Mutual fund companies have been required to change the description of their funds due to style drift. In November 1998, Boston Globe columnists Steven Syre and Steve Bailey exposed Fidelity's Emerging Growth Fund for including giant companies like Microsoft and MCI WorldCom.1 The SEC compelled Fidelity to change the fund's name to the Aggressive Growth Fund, along with the prospectus's spurious claim that the fund focused on smaller stocks.

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The Elements of Style

The next three charts reveal the difficulty of identifying a winning style in advance. Figure 6-1 displays the Annual Returns of 13 Asset Class Indexes for the 20-year period from 1994 through 2013 and shows that high and low returns of key market indexes follow no discernible pattern. Figures 6-2 and 6-3 show the same is true for the historical returns of various countries and industrial sectors. Investors who attempt to overweight or underweight specific styles based on speculation about future market movement undermine their ability to achieve the risk-adjusted returns that result from maintaining a proper asset allocation made up of a consistent blend of investment styles.

Figure 6-1

Figure 6-2

Figure 6-3

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Style Drifters

In the 1980s, Fidelity’s Magellan fund and its then-manager Peter Lynch were touted for outpacing the S&P 500 Index. However, Lynch had achieved his big returns by concentrating a large portion of the fund’s holdings in small cap stocks. In so doing, his investors were unwittingly exposed to a higher level of volatility that may not have been in line with their investment objectives. Magellan’s returns looked good when measured against the S&P 500 Index, an inappropriate benchmark that included no small cap stocks. The appropriate benchmark for Magellan would have been a blended index of both small cap and large cap equities.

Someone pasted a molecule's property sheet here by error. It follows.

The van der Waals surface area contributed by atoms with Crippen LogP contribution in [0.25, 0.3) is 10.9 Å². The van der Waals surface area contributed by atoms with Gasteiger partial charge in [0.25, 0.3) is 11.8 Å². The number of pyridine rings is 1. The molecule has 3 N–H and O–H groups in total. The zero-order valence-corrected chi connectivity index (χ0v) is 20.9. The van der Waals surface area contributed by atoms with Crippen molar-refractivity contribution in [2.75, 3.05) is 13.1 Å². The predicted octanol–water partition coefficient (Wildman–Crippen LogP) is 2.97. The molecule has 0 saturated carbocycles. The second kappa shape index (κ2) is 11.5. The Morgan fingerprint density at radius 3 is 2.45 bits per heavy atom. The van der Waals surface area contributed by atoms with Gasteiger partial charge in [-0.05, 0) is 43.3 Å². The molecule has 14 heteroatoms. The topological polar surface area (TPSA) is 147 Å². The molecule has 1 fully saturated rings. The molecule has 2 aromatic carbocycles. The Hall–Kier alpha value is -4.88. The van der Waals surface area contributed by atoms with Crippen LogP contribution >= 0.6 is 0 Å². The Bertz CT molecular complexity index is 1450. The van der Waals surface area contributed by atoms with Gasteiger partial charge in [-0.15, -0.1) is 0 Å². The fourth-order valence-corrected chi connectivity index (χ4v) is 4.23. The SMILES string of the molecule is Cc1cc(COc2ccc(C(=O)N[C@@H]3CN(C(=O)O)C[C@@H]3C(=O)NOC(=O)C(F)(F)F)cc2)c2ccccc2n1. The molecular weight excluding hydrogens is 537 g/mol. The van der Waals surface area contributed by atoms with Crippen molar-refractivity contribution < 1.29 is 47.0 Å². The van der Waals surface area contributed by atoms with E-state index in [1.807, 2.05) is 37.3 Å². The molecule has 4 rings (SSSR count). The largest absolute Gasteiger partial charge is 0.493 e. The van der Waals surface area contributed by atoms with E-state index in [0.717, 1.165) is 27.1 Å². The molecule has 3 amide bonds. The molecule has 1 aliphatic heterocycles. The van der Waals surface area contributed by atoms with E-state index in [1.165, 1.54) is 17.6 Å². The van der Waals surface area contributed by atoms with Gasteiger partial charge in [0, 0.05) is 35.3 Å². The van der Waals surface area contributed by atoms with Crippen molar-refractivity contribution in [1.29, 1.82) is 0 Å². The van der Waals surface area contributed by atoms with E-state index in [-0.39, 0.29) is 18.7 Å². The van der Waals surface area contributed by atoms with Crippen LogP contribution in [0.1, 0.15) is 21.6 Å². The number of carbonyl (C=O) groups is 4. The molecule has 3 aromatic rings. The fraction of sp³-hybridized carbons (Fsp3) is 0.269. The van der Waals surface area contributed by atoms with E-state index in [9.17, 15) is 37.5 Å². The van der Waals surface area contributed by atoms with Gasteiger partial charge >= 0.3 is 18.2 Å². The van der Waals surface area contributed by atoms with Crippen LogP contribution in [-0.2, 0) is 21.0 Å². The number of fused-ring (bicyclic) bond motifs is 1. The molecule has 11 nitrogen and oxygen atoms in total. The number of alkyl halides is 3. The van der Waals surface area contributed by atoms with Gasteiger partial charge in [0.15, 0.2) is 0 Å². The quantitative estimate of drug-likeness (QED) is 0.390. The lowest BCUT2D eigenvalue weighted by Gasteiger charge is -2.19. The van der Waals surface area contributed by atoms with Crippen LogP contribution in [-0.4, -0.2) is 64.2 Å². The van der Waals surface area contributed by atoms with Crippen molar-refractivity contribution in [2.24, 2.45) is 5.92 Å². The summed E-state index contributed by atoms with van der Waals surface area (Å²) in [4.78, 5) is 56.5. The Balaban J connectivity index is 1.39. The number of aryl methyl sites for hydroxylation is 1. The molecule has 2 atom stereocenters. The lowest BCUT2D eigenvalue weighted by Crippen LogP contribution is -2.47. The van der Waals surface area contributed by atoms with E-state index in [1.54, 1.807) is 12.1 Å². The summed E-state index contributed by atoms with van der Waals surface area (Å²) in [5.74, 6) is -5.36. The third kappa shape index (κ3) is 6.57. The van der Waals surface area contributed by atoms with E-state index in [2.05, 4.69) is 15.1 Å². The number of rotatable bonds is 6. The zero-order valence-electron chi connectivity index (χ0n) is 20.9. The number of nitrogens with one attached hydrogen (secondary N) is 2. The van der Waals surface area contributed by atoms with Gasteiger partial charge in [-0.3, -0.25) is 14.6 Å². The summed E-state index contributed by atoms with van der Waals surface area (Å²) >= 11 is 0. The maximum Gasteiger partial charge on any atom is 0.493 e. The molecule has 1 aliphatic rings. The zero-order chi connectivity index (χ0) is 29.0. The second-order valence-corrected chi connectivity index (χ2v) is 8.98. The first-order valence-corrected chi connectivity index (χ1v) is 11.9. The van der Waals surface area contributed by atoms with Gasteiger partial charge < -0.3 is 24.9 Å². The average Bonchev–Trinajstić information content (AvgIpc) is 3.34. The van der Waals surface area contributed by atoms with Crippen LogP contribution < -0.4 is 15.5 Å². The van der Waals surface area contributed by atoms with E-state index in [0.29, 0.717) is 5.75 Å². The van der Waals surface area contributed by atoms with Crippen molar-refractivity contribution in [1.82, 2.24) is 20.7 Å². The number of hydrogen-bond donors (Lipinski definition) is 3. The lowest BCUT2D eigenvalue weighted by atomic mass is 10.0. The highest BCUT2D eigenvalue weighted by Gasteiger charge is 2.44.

In the mid-1990s, Jeffrey Vinik took over the fund’s helm. He made a famous market call in November 1995, bailing out of $10 billion worth of technology stocks. He put a lot of that money into cash and bonds. During the next six months, Magellan’s value barely moved, as the broad market skyrocketed. As a result, investors suffered from lower returns and higher capital gains taxes.

Figure 6-4 illustrates the style drift of Fidelity’s Magellan fund from January 1, 1982. The scale on the vertical axis represents the fund’s relative exposure to different styles, and the different colors represent different investing styles. In 1995, the fund looked like a large value fund (green), but by 2000 and 2009, it would have been seen as a large growth fund (blue). This shift from large value to large growth caused the fund’s investors to unknowingly be exposed to risks substantially different from what they might have planned.

Figure 6-4

To expand the analysis, let’s look at two additional mutual funds whose exposure to different styles drifted over time. Figure 6-5 displays the style drift of the Vanguard Explorer Fund, which is designated by Vanguard as a small growth fund. Note that the tan zone is a small growth index, and the brown is a small value index. The fund experienced a spike in exposure to small value in the early 1990’s, shifting it away from its original allocation and altering its risk exposure for its investors.

Figure 6-5

Similarly, Figure 6-6 illustrates the style drift of the Growth Fund of America, which is designated as a large growth fund. Note the lack of style consistency as the various indexes in the fund seem to move up and down like a roller coaster. Both of these funds did not stay true to their identity.

Figure 6-6

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Style Purity